The modernisation of the medieval stone bridge proved to be only a temporary solution to the increasing road and river traffic. During the 1840s the Wardens and Assistants of Rochester Bridge considered proposals designed by Bridge Engineer Sir William Cubitt for a new stone bridge of five arches, a suspension bridge, or a cast iron bridge of three arches. At the insistence of the Admiralty they finally decided on a cast iron bridge with three arches and a swing bridge over a ship’s passage so that ships with fixed masts could navigate upriver.
The new bridge was 40 feet wide with a combined span of 485 feet over the three arches. The Strood arch and Rochester arch were each 140 feet long, and the central arch was 170 feet long with 18 feet of clear headroom above high water. Although delicate in appearance, the massive cast iron structure weighed over 2500 tonnes and rested on foundations of cast iron cylinders sunk through the riverbed to the bedrock beneath.
At the Strood end of the bridge was a ship’s passage 50 feet in width with a swing bridge that could be opened upriver to allow vessels with fixed masts higher than 18 feet to pass through the bridge. The swing bridge consisted of six wrought iron girders turning on a cast iron roller path, 30 feet in diameter with 30 cast iron rollers. In the centre was a wrought iron screw, 11 inches in diameter, attached to apparatus for elevating the centre. A marvel of Victorian engineering, the swing bridge was so delicately balanced that, even though the total weight of the swing bridge and roadway was over 300 tonnes, it could be rotated with ease 90 degrees upriver.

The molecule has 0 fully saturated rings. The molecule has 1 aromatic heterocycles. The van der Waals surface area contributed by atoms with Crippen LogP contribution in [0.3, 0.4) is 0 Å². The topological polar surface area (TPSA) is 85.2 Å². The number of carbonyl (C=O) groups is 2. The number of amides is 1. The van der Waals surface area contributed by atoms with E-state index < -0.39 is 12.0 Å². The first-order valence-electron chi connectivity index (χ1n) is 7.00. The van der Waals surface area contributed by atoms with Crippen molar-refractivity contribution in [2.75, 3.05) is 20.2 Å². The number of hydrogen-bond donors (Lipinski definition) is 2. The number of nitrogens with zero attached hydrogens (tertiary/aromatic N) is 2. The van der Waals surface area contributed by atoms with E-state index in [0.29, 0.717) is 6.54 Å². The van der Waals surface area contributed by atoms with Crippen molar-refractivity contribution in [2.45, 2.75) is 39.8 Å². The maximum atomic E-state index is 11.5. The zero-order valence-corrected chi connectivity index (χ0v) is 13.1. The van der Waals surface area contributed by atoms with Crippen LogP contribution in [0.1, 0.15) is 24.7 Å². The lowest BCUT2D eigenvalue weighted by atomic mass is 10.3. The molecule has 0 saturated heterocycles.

The Rochester Bridge Act 1846, granting the Wardens and Assistants of Rochester Bridge the powers to replace the bridge, received Royal Assent on 14 May 1846. The placement of the new bridge on the line of Watling Street and the old Roman bridge required the purchase of considerable property in Strood before construction could begin. The first contract for the bridge foundations was finally signed in January 1850, and six years later the construction was completed. On 13 August 1856 the Wardens and Assistants, accompanied by a Royal Marine band and the mayors and aldermen of Rochester and Maidstone, processed across the old bridge, along the Strood Esplanade, and back to the centre of the new bridge, where the Victorian cast iron bridge was officially declared open to the public and the medieval stone bridge was declared closed. The momentous day concluded with a public dinner and a fireworks display from the old bridge in the evening. Even more spectacular fireworks from the old bridge followed over the next six months as the Royal Engineers practiced their demolition skills by blowing up the stone structure which, though much repaired and rebuilt, had crossed the River Medway for 465 years.